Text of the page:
Britain and the ‘Google Tax’

Britain should not follow France's lead and make a political target of corporations.

The Wall Street Journal

David Cameron’s best pitch to voters ahead of May’s election is his stewardship of the British economy, which is now firmly among the developed world’s best performers. So it’s strange to see the Tory leader and his Chancellor, George Osborne, turn away from a key ingredient of their success.

That’s the takeaway from Wednesday’s Autumn Statement on the budget, in which Mr. Osborne unveiled plans for a “Google Tax.”

The measure, technically called the diverted-profits tax, would hit multinational companies with a 25 per cent tax rate on any profits earned from activity in Britain that the company attributes to a subsidiary based in a lower-tax jurisdiction. Since the rate is higher than Britain’s normal 21 per cent corporate tax rate, Mr. Osborne clearly is hoping companies will stop so-called revenue shifting and pay regular taxes instead.

It’s a strange move because not so long ago the Tories understood the stimulative power of tax cuts.

Messrs. Cameron and Osborne have cut the top corporate tax rate to 21 per cent from 28 per cent, and have reduced personal income-tax rates and adjusted the tax brackets so that fewer earners pay the higher rates. By keeping more cash in the productive private economy and improving incentives for saving, investment and work, these moves have contributed to a growth rate now expected to hit 3 per cent for this year.

Some parts of Mr. Osborne’s budget speech kept this flame alive.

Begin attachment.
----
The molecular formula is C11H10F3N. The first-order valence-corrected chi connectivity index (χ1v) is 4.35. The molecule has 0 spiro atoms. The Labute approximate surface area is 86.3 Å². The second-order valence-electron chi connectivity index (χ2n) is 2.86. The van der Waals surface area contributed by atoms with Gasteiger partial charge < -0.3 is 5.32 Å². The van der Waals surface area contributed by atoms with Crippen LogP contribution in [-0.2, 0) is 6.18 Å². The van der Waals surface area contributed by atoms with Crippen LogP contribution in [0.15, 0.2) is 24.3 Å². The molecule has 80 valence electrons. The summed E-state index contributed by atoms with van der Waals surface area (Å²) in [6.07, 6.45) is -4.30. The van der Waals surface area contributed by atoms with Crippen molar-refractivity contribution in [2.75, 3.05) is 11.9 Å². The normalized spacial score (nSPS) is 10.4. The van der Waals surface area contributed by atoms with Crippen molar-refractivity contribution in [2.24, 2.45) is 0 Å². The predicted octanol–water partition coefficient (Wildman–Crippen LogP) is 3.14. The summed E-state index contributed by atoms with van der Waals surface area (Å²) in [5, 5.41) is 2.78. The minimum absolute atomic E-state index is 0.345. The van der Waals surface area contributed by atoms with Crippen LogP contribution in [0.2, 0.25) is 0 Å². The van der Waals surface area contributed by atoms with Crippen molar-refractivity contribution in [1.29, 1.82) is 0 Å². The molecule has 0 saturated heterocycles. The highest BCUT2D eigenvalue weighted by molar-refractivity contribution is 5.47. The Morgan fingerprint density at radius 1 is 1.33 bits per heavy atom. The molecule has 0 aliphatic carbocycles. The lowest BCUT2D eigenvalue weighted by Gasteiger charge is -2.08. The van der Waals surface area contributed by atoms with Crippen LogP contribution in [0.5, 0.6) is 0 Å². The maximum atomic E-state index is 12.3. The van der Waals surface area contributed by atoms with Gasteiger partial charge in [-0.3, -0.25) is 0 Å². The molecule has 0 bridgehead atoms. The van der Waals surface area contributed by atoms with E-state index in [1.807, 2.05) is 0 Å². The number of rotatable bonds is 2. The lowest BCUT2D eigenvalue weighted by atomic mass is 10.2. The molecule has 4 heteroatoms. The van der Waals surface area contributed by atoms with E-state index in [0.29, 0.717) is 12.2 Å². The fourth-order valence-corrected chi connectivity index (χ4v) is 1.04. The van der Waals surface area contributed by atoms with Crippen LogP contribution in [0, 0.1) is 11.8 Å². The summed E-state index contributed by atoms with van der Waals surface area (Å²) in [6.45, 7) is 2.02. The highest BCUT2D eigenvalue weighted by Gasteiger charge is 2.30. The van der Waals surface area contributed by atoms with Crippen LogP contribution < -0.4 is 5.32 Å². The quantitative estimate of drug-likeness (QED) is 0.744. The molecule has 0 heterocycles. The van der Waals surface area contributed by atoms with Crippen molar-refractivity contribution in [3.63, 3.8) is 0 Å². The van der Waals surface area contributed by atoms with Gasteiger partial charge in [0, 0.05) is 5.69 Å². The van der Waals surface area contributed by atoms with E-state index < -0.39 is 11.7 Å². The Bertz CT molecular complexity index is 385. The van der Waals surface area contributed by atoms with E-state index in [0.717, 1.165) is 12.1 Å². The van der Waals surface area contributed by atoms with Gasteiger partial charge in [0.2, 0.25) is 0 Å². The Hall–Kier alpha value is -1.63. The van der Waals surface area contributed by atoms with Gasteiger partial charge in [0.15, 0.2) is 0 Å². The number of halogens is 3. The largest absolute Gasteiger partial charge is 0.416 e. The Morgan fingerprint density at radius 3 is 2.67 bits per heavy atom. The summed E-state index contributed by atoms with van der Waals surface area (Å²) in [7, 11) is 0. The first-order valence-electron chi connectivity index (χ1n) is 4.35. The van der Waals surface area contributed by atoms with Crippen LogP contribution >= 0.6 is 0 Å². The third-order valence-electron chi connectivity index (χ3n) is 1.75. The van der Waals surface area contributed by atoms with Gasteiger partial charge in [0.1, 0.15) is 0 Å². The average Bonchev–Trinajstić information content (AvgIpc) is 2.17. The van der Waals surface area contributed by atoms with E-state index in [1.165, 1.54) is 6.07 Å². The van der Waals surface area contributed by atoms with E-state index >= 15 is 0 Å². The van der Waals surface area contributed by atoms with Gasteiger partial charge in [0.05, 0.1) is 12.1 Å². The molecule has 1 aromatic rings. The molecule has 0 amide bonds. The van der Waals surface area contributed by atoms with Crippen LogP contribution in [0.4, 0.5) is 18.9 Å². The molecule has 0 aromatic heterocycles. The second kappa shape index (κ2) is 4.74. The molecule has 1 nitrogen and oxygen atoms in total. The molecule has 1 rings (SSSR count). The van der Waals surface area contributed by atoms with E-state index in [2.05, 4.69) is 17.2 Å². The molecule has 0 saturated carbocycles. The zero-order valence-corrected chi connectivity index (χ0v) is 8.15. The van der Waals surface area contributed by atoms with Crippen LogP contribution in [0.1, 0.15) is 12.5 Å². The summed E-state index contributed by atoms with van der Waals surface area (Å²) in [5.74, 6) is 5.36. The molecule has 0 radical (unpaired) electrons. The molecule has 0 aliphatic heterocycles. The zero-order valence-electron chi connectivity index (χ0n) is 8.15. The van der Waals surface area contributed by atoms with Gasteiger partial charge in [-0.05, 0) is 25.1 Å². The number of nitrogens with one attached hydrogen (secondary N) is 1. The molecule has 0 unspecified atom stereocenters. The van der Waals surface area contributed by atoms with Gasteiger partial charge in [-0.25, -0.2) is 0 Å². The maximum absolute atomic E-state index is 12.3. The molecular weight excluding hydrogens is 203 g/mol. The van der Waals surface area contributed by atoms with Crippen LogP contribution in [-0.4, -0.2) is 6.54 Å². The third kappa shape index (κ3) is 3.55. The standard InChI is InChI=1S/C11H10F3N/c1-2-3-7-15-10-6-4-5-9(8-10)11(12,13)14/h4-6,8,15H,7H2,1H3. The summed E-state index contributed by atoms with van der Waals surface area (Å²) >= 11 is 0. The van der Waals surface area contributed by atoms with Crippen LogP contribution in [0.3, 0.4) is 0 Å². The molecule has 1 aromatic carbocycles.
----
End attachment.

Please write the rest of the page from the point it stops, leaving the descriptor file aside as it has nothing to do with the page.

Eliminating the 55 per cent tax on pensions that transfer to a widow or widower when the beneficiary dies will remove a senseless punishment for prudent saving and investment. Even better, Mr. Osborne is seeking to dramatically ease or eliminate stamp duty for the vast majority of housing transactions.

This makes the failure to apply that principle to corporate taxation all the more mystifying. Mr. Cameron has previously supported greater coordination among governments on tax issues, but the Google tax proposal is the furthest his government has gone to join France in making a political target of corporations. It’s an attempt to steal some of the populist thunder of the high taxers in the Labour Party on the left.

Any effort to tax corporate profits in this way will probably founder on EU rules that currently govern business taxation within the single market -- another reminder that, every now and then, Brussels lives up to its founding principles and stands in the way of bad national policy.

Still, the Google Tax’s marquee placement in Mr. Osborne’s speech sends a bad signal to companies and investors, and is a reminder of why so many Britons are disappointed in the Cameron government.

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